Malacca state has a reservoir located between Alor Gajah and Malacca Central. This is the Durian Tunggal Reservoir, with a catchment of 20 km2. It acts as a source of water for Malacca residents. Increasing local population has led to increasing public facilities such as transport, healthcare, accommodation, sewage, and water supply services [1416]. Due to the drastic population growth, rapid urban development in the Strait of Malacca has also increased, especially from a Land Use perspective. A majority of residents are centralized in the city, which extends about 10 km to the west, 10 km to the east, and 20 km to the north. The changes in Land Use have continuously developed until today, which is in line with the vision and mission of sustainable tourism sector. Eventually, these actions indirectly contribute to economic growth and political changes, strengthened cultural and social relationships, and also impact environmental quality, especially the water in Malacca River.

3. Data Collection

Nine sampling stations were chosen along the Malacca River. River water quality data included samples in year 2015 analyzed based on APHA [17], while river water quality data for 2001 and 2009 were collected from the Department of Environment (DOE), Malaysia. The primary data was collected in 2015 to obtain recent water quality data status as well as field data verification. There are only two methods of measurements involved: in situ analysis and laboratory analysis. River water quality was analyzed according to physicochemical parameters, that is, pH, temperature, electrical conductivity (EC), salinity, turbidity, total suspended solid (TSS), dissolved solids (DS), dissolved oxygen (DO), biological oxygen demand (BOD), chemical oxygen demand (COD), and ammoniacal nitrogen (NH3N), trace elements (i.e., mercury, cadmium, chromium, arsenic, zinc, lead, and iron), and biological parameters (i.e., Escherichia coliform and total coliform) as shown in Table 5. Additionally, the remote sensing imagery of selected research areas for 2001, 2009, and 2015 was obtained from ARSM and downloaded from the USGS Earth Explorer of the selected research area in Malacca state. Landsat 5 TM data were obtained for 2001 and 2009, while Landsat 8 data was obtained for 2015.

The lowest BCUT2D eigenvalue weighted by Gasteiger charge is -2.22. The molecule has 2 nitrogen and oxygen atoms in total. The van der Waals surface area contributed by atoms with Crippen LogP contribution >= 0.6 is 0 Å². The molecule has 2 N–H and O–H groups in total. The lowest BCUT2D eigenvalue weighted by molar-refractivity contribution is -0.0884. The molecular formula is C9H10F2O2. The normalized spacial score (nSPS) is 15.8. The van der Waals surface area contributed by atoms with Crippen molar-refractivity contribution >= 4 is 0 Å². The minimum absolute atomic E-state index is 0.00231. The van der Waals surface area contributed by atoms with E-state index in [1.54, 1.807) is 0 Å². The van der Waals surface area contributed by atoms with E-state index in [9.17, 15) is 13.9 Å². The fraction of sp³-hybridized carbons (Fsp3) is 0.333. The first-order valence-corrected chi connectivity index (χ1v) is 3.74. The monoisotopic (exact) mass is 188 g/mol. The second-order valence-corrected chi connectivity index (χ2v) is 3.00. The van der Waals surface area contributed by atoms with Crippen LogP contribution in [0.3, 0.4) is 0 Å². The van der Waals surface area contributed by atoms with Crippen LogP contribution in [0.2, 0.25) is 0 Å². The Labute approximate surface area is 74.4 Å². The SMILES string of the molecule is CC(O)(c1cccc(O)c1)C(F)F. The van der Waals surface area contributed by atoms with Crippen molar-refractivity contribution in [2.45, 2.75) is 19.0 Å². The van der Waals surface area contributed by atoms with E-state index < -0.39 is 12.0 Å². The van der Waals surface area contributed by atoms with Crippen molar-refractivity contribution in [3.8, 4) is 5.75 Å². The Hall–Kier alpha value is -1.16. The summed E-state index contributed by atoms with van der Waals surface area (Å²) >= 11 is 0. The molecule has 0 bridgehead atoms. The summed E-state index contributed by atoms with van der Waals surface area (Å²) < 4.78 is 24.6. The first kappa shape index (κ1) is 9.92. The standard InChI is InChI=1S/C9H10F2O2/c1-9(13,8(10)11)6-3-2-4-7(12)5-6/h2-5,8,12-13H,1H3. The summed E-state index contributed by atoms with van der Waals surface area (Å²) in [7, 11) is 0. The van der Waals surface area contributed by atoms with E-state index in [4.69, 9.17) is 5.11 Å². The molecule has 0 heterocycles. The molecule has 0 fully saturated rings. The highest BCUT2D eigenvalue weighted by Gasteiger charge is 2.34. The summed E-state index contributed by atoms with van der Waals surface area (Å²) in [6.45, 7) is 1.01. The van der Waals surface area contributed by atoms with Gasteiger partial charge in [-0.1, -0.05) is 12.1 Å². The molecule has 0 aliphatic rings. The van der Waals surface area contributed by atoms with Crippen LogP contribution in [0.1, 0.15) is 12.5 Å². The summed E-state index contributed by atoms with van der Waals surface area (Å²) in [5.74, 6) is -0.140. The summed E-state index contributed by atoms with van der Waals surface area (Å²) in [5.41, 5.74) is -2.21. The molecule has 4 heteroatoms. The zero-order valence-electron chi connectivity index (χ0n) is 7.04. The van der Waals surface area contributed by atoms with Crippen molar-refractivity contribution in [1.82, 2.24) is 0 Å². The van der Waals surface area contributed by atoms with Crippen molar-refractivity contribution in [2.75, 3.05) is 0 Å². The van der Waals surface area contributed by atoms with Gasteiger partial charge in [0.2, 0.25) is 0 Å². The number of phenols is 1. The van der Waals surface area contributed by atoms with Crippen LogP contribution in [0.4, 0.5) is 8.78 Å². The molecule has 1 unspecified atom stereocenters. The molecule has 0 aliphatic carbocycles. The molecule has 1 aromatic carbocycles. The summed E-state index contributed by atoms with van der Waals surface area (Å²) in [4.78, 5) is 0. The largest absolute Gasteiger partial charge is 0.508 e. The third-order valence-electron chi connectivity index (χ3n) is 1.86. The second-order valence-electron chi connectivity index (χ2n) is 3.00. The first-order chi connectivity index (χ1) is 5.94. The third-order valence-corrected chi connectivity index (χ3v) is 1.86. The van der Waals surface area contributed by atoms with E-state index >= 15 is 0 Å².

4. Data Analysis

4.1. River Water Data
4.1.1. Water Quality Analysis

Water samples were analyzed based on in situ measurement and laboratory analysis. In situ measurement involves pH testing using a SevenGo Duo pro probe (Mettler Toledo AG); turbidity test using a portable turbidity meter (Handled Turbidimeter Hach 2100); and multiparameter probe (Orion Star Series Portable Meter) tests on temperature, EC, DS, salinity, and DO. Meanwhile, laboratory analysis involves measurement on NH3N using a spectrophotometer based Hach Method 8038; COD parameter using APHA 5220B open reflux technique; BOD parameter measure using APHA 5210B (Hach Method 8043); TSS measure using APHA 2540D method; E. coli and coliform test using membrane filtration method based APHA 9221B; and trace metal test using an inductive coupled plasma-mass spectrometry (ICP-MS, ELAN DRC-e, Perkin Elmer). Each sample underwent the tests in triplicate before calculating the mean value, and standard deviation (SD) was used as an indication of the precision of each parameter measured with less than 20%.

4.1.2. Statistical Analysis